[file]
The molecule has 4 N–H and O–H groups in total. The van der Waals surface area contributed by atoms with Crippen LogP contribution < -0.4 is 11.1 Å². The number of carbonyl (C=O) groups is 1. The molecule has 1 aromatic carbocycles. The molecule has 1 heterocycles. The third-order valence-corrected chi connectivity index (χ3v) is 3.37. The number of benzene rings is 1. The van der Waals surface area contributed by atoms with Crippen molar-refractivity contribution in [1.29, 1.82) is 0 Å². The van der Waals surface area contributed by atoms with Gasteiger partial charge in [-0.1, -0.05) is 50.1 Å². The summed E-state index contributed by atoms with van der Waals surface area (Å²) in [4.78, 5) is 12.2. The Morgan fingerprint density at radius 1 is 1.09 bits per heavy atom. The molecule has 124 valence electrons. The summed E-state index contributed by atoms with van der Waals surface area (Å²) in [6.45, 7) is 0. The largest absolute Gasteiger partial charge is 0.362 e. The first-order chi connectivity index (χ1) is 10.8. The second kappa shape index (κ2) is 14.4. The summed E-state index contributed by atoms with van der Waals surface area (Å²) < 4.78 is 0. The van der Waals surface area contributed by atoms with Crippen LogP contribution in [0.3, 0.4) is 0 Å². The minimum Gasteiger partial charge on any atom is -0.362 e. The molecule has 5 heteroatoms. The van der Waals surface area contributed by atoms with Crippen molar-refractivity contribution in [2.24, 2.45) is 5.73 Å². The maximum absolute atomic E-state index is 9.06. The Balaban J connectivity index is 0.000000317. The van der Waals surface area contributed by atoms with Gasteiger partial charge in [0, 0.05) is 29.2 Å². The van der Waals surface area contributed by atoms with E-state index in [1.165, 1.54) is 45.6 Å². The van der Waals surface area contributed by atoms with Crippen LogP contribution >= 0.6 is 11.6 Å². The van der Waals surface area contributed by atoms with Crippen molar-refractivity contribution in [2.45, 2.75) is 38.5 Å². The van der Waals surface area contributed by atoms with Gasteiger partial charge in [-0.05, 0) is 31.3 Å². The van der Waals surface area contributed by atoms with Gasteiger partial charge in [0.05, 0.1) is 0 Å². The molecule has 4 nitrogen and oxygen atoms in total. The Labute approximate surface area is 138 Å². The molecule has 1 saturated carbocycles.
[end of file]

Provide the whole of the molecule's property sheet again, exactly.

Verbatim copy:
The molecule has 4 N–H and O–H groups in total. The van der Waals surface area contributed by atoms with Crippen LogP contribution < -0.4 is 11.1 Å². The number of carbonyl (C=O) groups is 1. The molecule has 1 aromatic carbocycles. The molecule has 1 heterocycles. The third-order valence-corrected chi connectivity index (χ3v) is 3.37. The number of benzene rings is 1. The van der Waals surface area contributed by atoms with Crippen molar-refractivity contribution in [1.29, 1.82) is 0 Å². The van der Waals surface area contributed by atoms with Gasteiger partial charge in [-0.1, -0.05) is 50.1 Å². The summed E-state index contributed by atoms with van der Waals surface area (Å²) in [4.78, 5) is 12.2. The Morgan fingerprint density at radius 1 is 1.09 bits per heavy atom. The molecule has 124 valence electrons. The summed E-state index contributed by atoms with van der Waals surface area (Å²) in [6.45, 7) is 0. The largest absolute Gasteiger partial charge is 0.362 e. The first-order chi connectivity index (χ1) is 10.8. The second kappa shape index (κ2) is 14.4. The summed E-state index contributed by atoms with van der Waals surface area (Å²) < 4.78 is 0. The van der Waals surface area contributed by atoms with Crippen LogP contribution in [0.3, 0.4) is 0 Å². The minimum Gasteiger partial charge on any atom is -0.362 e. The molecule has 5 heteroatoms. The van der Waals surface area contributed by atoms with Crippen molar-refractivity contribution in [2.24, 2.45) is 5.73 Å². The maximum absolute atomic E-state index is 9.06. The Balaban J connectivity index is 0.000000317. The van der Waals surface area contributed by atoms with Gasteiger partial charge in [0, 0.05) is 29.2 Å². The van der Waals surface area contributed by atoms with E-state index in [1.165, 1.54) is 45.6 Å². The van der Waals surface area contributed by atoms with Crippen LogP contribution >= 0.6 is 11.6 Å². The van der Waals surface area contributed by atoms with Crippen molar-refractivity contribution in [2.45, 2.75) is 38.5 Å². The van der Waals surface area contributed by atoms with Gasteiger partial charge in [-0.05, 0) is 31.3 Å². The van der Waals surface area contributed by atoms with Gasteiger partial charge in [0.05, 0.1) is 0 Å². The molecule has 4 nitrogen and oxygen atoms in total. The Labute approximate surface area is 138 Å². The molecule has 1 saturated carbocycles.